2011 | Gentian Zyberi: The International Court of Justice and Applied forms of Reparation for International Human Rights and Humanitarian Law Violations
This article examines the case law of the International Court of Justice on reparations against states or individuals for violations of international human rights and humanitarian law. The right to reparations is firmly embedded in both international human rights and international humanitarian law, although its enforcement remains difficult.
The article deals with the question of who should be entitled to reparations, the state or the affected individual. The ICJ settles inter-state disputes, which implies that, generally, reparations would be made from the violating state to the harmed state. It is then for that state to dispose of its obligation to provide a remedy for injuries incurred byits citizens or persons in its territory. While the case law of the ICJconfirms the bedrock principle of international law, namely, that the wrongful state is under an obligation to make full reparation for the injury caused, a detailed analysis and a thorough discussion of reparation types and modalities are generally absent from ICJdecisions.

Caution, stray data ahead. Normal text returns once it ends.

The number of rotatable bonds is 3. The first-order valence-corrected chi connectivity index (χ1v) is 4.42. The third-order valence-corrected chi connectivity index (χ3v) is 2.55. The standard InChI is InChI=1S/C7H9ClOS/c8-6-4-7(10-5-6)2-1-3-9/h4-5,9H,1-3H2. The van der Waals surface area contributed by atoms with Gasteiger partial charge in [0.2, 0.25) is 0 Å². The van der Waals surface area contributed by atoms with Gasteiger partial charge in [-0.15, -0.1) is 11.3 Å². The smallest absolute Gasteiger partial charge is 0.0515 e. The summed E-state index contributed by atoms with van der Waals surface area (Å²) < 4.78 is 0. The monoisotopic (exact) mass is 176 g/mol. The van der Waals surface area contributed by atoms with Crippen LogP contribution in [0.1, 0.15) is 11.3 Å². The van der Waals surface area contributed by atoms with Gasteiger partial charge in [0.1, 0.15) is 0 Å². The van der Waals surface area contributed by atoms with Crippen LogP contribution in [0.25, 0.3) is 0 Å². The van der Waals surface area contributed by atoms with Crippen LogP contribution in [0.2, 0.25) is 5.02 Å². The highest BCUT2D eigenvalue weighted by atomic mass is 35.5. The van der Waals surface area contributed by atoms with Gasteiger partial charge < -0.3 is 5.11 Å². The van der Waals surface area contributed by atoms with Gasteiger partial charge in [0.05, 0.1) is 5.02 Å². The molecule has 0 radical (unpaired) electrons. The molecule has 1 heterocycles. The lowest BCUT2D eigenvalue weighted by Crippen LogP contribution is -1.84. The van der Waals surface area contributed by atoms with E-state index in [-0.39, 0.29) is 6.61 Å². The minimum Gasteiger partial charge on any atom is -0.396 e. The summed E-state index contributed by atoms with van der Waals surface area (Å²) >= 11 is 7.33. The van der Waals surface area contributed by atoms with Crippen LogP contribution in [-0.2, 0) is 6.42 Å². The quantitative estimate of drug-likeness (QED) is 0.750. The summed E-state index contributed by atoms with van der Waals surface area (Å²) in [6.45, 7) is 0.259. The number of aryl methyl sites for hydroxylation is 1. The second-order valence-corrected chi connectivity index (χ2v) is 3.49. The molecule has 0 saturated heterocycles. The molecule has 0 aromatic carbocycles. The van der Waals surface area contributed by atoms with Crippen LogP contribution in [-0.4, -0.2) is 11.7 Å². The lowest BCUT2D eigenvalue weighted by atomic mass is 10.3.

Particular attention is paid to those ICJ decisions that do address the matter of to reparations owed to individuals. The article is divided according to the four types of reparations applied in those decisions, notably restitution, compensation, satisfaction and guarantees of non-repetition. While, as mentioned above, those decisions include only limited discussion about actual implementation mechanism or modalities of reparations, the emphasis on the obligation to make full reparations for injuries, whether material or moral, caused by the internationally wrongful acts of a state, is present in each of them.